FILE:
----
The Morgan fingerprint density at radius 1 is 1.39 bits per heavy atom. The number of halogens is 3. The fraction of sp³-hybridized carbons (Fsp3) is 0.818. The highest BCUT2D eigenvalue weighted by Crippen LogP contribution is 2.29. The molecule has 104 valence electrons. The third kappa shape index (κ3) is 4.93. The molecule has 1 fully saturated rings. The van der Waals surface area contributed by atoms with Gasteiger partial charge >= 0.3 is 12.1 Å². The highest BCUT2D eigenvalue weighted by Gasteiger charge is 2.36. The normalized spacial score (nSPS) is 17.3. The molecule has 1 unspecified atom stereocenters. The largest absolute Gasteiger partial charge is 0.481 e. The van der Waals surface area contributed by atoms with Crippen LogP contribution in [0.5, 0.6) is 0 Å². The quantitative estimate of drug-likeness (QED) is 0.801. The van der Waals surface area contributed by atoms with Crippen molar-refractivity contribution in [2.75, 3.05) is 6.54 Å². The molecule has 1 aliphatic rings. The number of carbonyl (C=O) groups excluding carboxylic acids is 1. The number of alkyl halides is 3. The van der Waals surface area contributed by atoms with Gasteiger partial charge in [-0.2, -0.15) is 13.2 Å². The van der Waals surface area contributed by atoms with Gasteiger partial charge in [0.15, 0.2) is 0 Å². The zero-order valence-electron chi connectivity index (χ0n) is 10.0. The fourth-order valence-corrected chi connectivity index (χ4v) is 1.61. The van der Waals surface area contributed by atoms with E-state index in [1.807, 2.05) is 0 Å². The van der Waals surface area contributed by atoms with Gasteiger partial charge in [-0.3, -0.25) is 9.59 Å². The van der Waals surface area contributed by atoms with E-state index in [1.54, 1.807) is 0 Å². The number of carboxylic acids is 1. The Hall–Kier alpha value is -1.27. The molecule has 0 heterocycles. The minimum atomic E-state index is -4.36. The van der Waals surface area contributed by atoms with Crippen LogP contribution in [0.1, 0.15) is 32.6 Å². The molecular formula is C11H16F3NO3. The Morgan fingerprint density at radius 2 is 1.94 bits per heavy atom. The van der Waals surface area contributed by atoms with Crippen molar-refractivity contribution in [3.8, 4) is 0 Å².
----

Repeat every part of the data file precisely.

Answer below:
The Morgan fingerprint density at radius 1 is 1.39 bits per heavy atom. The number of halogens is 3. The fraction of sp³-hybridized carbons (Fsp3) is 0.818. The highest BCUT2D eigenvalue weighted by Crippen LogP contribution is 2.29. The molecule has 104 valence electrons. The third kappa shape index (κ3) is 4.93. The molecule has 1 fully saturated rings. The van der Waals surface area contributed by atoms with Gasteiger partial charge >= 0.3 is 12.1 Å². The highest BCUT2D eigenvalue weighted by Gasteiger charge is 2.36. The normalized spacial score (nSPS) is 17.3. The molecule has 1 unspecified atom stereocenters. The largest absolute Gasteiger partial charge is 0.481 e. The van der Waals surface area contributed by atoms with Crippen LogP contribution in [0.5, 0.6) is 0 Å². The quantitative estimate of drug-likeness (QED) is 0.801. The van der Waals surface area contributed by atoms with Crippen molar-refractivity contribution in [2.75, 3.05) is 6.54 Å². The molecule has 1 aliphatic rings. The number of carbonyl (C=O) groups excluding carboxylic acids is 1. The number of alkyl halides is 3. The van der Waals surface area contributed by atoms with Gasteiger partial charge in [-0.2, -0.15) is 13.2 Å². The van der Waals surface area contributed by atoms with Gasteiger partial charge in [0.15, 0.2) is 0 Å². The zero-order valence-electron chi connectivity index (χ0n) is 10.0. The fourth-order valence-corrected chi connectivity index (χ4v) is 1.61. The van der Waals surface area contributed by atoms with E-state index in [1.807, 2.05) is 0 Å². The van der Waals surface area contributed by atoms with Gasteiger partial charge in [-0.3, -0.25) is 9.59 Å². The van der Waals surface area contributed by atoms with E-state index in [1.54, 1.807) is 0 Å². The number of carboxylic acids is 1. The Hall–Kier alpha value is -1.27. The molecule has 0 heterocycles. The minimum atomic E-state index is -4.36. The van der Waals surface area contributed by atoms with Crippen LogP contribution in [0.1, 0.15) is 32.6 Å². The molecular formula is C11H16F3NO3. The Morgan fingerprint density at radius 2 is 1.94 bits per heavy atom. The van der Waals surface area contributed by atoms with Crippen molar-refractivity contribution in [3.8, 4) is 0 Å².